This National Consumer Law Center report surveys states’ Student Protection Funds (SPFs) and provides a roadmap for how and why all states through the creation or strengthening of SPFs can provide relief to help students recover financial losses caused by school fraud or sudden closure.

Published January 14, 2021
©National Consumer Law Center, Inc.


When a college education is cut short by a school closure or a school engages in fraud, the students and their families suffer long-term financial distress. Higher education fraud, when unaddressed, devastates families and their communities, disproportionately impacting low-income, people of color, and women, who start out economically disadvantaged.

In recent years, several large for-profit school chains, including Corinthian Colleges, ITT Tech, The Art Institutes, and Education Corporation of America, deceived hundreds of thousands of students into taking on enormous debts for worthless educations, and then suddenly closed, leaving financial ruin and trauma for students who attended the schools. Now, as for-profit distance education increases, students who enroll in out-of-state distance education programs are particularly likely to be left in the lurch.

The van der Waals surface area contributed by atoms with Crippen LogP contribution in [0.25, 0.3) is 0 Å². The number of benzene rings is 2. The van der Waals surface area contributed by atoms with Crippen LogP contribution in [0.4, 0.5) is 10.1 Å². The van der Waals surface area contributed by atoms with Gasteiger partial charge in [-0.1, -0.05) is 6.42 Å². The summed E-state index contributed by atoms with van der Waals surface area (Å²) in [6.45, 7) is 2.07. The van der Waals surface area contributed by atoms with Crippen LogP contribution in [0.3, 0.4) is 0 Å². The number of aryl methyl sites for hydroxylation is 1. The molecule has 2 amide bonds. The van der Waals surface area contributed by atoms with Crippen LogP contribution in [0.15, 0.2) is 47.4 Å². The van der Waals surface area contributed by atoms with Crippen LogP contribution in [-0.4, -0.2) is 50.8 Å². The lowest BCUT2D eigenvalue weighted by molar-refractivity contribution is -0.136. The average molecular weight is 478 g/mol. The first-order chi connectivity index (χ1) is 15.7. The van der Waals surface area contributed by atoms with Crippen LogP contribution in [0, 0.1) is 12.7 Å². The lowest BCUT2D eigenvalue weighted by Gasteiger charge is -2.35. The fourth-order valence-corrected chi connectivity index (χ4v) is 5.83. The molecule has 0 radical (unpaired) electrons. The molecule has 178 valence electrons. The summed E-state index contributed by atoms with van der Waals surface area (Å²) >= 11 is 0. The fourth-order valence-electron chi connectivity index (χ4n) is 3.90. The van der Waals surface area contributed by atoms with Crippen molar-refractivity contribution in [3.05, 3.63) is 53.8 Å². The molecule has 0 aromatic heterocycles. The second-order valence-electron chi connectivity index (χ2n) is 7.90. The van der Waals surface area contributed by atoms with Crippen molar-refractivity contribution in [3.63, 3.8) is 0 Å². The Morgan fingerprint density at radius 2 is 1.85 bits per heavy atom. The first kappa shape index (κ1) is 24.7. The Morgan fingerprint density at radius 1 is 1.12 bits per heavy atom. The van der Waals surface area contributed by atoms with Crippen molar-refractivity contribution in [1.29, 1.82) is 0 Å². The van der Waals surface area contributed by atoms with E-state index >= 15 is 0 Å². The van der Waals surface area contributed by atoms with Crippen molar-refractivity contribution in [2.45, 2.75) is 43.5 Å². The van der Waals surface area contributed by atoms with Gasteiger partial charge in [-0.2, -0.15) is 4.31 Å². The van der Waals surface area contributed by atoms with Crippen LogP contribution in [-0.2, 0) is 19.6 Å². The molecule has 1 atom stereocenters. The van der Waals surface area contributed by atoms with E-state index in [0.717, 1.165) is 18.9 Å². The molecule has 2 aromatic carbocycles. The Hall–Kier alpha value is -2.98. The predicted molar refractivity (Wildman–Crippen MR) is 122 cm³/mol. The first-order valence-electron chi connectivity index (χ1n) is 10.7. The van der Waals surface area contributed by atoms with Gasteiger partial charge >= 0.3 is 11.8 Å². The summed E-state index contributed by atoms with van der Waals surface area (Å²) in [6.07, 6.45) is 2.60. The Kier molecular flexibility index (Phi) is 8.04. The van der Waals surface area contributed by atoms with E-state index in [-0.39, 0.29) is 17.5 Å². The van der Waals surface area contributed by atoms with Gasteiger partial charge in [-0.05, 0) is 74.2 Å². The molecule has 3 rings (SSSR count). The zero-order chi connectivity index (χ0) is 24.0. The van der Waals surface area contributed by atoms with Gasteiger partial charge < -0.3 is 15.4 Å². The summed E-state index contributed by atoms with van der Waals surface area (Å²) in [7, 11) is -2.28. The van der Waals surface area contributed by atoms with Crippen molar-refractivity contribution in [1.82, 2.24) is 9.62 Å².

Currently, only 20 states have SPFs and most fail to provide adequate relief to harmed students and many of those should be strengthened to adequately protect student borrowers.

Key Recommendations

The report describes specific ways states can amend their laws to strengthen or create SPFs. The ideal SPF would do all of the following:

  • Maintain sufficient funds to pay all student claims and administrative costs;
  • Require each school to fund a surety bond sufficient to reimburse the SPF for losses caused by that school;
  • Be maintained as one single fund that covers all for-profit schools, including degree-granting schools and out-of-state schools offering distance education programs, as well as sham private nonprofit schools that financially benefit their board members or owners;
  • Provide relief to parents and other people who financially contribute to a student’s education;
  • Establish a SPF claims limitations period, if any, that does not expire as long as any student debt holder can seek repayment from the student;
  • Fully reimburse claimants for their total economic loss, including for all loans, grants, and cash obtained by them or on their behalf to allow them to enroll in a higher education program;
  • Provide relief based on group claims submitted by law enforcement agencies; and
  • Timely resolve SPF applications.

In addition, state agencies should:

  • Facilitate widespread student access to SPF relief through an easily accessible claims process; and
  • Provide periodic public data regarding SPFs to state legislatures and governors.

Additional Resources

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